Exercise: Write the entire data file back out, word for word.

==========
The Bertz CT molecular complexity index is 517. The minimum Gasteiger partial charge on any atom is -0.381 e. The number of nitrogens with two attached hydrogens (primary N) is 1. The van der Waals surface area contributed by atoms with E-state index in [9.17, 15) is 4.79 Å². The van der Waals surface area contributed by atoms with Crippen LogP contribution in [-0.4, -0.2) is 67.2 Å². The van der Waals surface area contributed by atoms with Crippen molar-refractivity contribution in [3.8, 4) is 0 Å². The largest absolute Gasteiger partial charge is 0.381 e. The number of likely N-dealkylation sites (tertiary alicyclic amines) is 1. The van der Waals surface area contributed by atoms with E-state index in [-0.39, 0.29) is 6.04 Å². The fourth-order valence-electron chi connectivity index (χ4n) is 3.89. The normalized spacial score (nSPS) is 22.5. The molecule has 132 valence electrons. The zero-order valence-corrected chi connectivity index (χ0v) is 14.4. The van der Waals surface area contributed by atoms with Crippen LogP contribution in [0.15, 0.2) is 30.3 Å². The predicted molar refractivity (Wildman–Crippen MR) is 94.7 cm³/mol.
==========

The Bertz CT molecular complexity index is 517. The minimum Gasteiger partial charge on any atom is -0.381 e. The number of nitrogens with two attached hydrogens (primary N) is 1. The van der Waals surface area contributed by atoms with E-state index in [9.17, 15) is 4.79 Å². The van der Waals surface area contributed by atoms with Crippen LogP contribution in [-0.4, -0.2) is 67.2 Å². The van der Waals surface area contributed by atoms with Crippen molar-refractivity contribution in [3.8, 4) is 0 Å². The largest absolute Gasteiger partial charge is 0.381 e. The number of likely N-dealkylation sites (tertiary alicyclic amines) is 1. The van der Waals surface area contributed by atoms with E-state index in [-0.39, 0.29) is 6.04 Å². The fourth-order valence-electron chi connectivity index (χ4n) is 3.89. The normalized spacial score (nSPS) is 22.5. The molecule has 132 valence electrons. The zero-order valence-corrected chi connectivity index (χ0v) is 14.4. The van der Waals surface area contributed by atoms with Crippen LogP contribution in [0.15, 0.2) is 30.3 Å². The predicted molar refractivity (Wildman–Crippen MR) is 94.7 cm³/mol.